Bertram Brenig1, Julia Beck2, Ekkehard Schütz2, Howard B Urnovitz2
1University of Goettingen, Germany; 2Chronix Biomedical GmbH, Germany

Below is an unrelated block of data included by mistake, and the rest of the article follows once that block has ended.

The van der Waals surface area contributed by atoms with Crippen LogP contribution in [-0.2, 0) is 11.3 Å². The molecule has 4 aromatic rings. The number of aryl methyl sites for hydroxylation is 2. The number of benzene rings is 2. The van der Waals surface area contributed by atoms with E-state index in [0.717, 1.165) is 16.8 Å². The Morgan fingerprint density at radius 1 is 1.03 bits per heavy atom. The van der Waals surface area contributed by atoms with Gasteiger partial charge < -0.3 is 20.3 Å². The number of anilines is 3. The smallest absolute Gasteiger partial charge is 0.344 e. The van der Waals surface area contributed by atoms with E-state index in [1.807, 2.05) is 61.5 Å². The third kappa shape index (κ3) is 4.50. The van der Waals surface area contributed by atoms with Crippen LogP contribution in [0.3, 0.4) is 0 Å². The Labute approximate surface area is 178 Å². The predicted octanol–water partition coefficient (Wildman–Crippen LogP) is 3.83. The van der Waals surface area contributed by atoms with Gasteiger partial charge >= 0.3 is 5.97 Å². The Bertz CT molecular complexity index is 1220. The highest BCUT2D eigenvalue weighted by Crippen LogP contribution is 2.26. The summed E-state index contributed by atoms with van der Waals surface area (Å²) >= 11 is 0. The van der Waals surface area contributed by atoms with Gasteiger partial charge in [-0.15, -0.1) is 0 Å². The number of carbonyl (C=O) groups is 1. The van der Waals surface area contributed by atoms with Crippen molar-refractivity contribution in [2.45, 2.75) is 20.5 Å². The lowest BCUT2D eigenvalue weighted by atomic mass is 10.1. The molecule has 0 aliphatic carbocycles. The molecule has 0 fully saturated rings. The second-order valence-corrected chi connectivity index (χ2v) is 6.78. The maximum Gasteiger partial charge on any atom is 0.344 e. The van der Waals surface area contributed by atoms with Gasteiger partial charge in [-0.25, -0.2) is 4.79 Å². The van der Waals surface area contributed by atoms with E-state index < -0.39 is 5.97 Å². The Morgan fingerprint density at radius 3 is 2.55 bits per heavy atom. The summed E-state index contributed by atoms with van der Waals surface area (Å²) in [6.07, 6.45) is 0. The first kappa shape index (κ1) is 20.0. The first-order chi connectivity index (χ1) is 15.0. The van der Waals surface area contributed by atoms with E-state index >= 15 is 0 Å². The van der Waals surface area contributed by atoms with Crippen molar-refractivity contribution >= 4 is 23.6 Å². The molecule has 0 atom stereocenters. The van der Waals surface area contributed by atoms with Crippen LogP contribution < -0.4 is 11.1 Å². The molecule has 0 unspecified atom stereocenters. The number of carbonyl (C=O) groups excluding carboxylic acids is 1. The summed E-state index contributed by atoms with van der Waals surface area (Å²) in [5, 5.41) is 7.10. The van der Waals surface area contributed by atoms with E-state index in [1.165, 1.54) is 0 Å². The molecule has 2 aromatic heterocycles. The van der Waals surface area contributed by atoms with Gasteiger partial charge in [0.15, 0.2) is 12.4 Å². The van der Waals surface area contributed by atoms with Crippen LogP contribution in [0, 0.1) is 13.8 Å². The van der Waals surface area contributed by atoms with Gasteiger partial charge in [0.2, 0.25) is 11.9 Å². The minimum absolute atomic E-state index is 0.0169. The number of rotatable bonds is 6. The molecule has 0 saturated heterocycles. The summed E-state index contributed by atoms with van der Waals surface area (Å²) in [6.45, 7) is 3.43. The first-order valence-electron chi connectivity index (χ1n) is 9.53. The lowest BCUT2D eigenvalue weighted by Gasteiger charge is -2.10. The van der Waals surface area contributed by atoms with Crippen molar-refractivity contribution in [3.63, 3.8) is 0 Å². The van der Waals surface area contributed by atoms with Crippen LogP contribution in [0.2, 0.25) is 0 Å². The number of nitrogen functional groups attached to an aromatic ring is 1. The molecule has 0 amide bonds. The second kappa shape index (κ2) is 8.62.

Next generation sequencing technology provides significant promise in providing personalized medicine in the 21st century. A recent report has clearly demonstrated in a small number of patients that unique chromosomal rearrangements identified by next generation DNA sequencing can be detected in blood by PCR. Nevertheless significant barriers to successful translation of this advancement to clinical medicine exist that include knowledge of unique mutational lesions for each neoplasm and their fate during clonal expansion. We have used an alternative approach that is dependent on next generation sequencing of serum DNA and DNA motif identification and assembly (Mass Sequencing and Assembly or MSA) technology that requires no prior knowledge of specific mutational events in diseased tissue. We have successfully applied MSA technology to invasive breast carcinoma and neurodegenerative diseases of animals and humans. We believe this alternative approach provides an opportunity for translation of complex basic research data to personalized medicine.
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